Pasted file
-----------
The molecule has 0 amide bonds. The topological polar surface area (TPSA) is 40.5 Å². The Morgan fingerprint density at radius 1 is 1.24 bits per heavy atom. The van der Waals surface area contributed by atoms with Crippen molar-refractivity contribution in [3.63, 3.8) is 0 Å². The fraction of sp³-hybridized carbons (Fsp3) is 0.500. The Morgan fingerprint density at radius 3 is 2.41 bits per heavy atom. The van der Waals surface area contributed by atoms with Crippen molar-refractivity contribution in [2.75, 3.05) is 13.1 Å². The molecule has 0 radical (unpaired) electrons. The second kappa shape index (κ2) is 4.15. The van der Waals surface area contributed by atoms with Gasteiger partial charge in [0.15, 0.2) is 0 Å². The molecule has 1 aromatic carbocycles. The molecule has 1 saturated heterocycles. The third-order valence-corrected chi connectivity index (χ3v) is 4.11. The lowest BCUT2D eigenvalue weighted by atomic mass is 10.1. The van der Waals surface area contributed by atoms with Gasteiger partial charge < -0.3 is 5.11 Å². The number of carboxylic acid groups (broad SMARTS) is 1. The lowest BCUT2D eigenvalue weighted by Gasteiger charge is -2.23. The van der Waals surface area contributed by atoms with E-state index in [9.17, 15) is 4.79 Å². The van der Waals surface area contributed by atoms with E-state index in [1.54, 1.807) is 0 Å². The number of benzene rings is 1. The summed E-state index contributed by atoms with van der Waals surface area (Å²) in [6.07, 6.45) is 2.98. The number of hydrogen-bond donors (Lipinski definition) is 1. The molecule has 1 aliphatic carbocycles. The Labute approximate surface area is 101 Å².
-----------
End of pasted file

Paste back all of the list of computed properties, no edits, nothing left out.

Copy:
The molecule has 0 amide bonds. The topological polar surface area (TPSA) is 40.5 Å². The Morgan fingerprint density at radius 1 is 1.24 bits per heavy atom. The van der Waals surface area contributed by atoms with Crippen molar-refractivity contribution in [3.63, 3.8) is 0 Å². The fraction of sp³-hybridized carbons (Fsp3) is 0.500. The Morgan fingerprint density at radius 3 is 2.41 bits per heavy atom. The van der Waals surface area contributed by atoms with Crippen molar-refractivity contribution in [2.75, 3.05) is 13.1 Å². The molecule has 0 radical (unpaired) electrons. The second kappa shape index (κ2) is 4.15. The van der Waals surface area contributed by atoms with Gasteiger partial charge in [0.15, 0.2) is 0 Å². The molecule has 1 aromatic carbocycles. The molecule has 1 saturated heterocycles. The third-order valence-corrected chi connectivity index (χ3v) is 4.11. The lowest BCUT2D eigenvalue weighted by atomic mass is 10.1. The van der Waals surface area contributed by atoms with Gasteiger partial charge < -0.3 is 5.11 Å². The number of carboxylic acid groups (broad SMARTS) is 1. The lowest BCUT2D eigenvalue weighted by Gasteiger charge is -2.23. The van der Waals surface area contributed by atoms with E-state index in [9.17, 15) is 4.79 Å². The van der Waals surface area contributed by atoms with E-state index in [1.54, 1.807) is 0 Å². The number of benzene rings is 1. The summed E-state index contributed by atoms with van der Waals surface area (Å²) in [6.07, 6.45) is 2.98. The number of hydrogen-bond donors (Lipinski definition) is 1. The molecule has 1 aliphatic carbocycles. The Labute approximate surface area is 101 Å².